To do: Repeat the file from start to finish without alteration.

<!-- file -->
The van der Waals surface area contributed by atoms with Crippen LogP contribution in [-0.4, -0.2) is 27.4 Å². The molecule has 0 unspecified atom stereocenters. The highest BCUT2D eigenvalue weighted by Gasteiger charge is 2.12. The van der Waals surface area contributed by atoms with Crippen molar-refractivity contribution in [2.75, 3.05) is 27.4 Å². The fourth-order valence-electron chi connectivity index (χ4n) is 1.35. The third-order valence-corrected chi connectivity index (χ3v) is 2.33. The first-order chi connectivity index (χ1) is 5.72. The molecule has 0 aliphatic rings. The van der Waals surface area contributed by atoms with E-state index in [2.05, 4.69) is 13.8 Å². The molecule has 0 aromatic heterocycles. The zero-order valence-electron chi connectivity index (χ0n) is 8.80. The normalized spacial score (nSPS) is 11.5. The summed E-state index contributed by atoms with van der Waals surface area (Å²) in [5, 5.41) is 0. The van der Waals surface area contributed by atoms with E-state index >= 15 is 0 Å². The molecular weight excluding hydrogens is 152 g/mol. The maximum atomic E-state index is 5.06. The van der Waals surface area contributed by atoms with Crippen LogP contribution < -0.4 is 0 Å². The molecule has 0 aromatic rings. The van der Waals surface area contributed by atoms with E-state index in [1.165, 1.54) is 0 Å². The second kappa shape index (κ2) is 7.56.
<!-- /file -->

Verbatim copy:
The van der Waals surface area contributed by atoms with Crippen LogP contribution in [-0.4, -0.2) is 27.4 Å². The molecule has 0 unspecified atom stereocenters. The highest BCUT2D eigenvalue weighted by Gasteiger charge is 2.12. The van der Waals surface area contributed by atoms with Crippen molar-refractivity contribution in [2.75, 3.05) is 27.4 Å². The fourth-order valence-electron chi connectivity index (χ4n) is 1.35. The third-order valence-corrected chi connectivity index (χ3v) is 2.33. The first-order chi connectivity index (χ1) is 5.72. The molecule has 0 aliphatic rings. The van der Waals surface area contributed by atoms with E-state index in [2.05, 4.69) is 13.8 Å². The molecule has 0 aromatic heterocycles. The zero-order valence-electron chi connectivity index (χ0n) is 8.80. The normalized spacial score (nSPS) is 11.5. The summed E-state index contributed by atoms with van der Waals surface area (Å²) in [5, 5.41) is 0. The van der Waals surface area contributed by atoms with E-state index >= 15 is 0 Å². The molecular weight excluding hydrogens is 152 g/mol. The maximum atomic E-state index is 5.06. The van der Waals surface area contributed by atoms with Crippen LogP contribution < -0.4 is 0 Å². The molecule has 0 aromatic rings. The van der Waals surface area contributed by atoms with E-state index in [1.165, 1.54) is 0 Å². The second kappa shape index (κ2) is 7.56.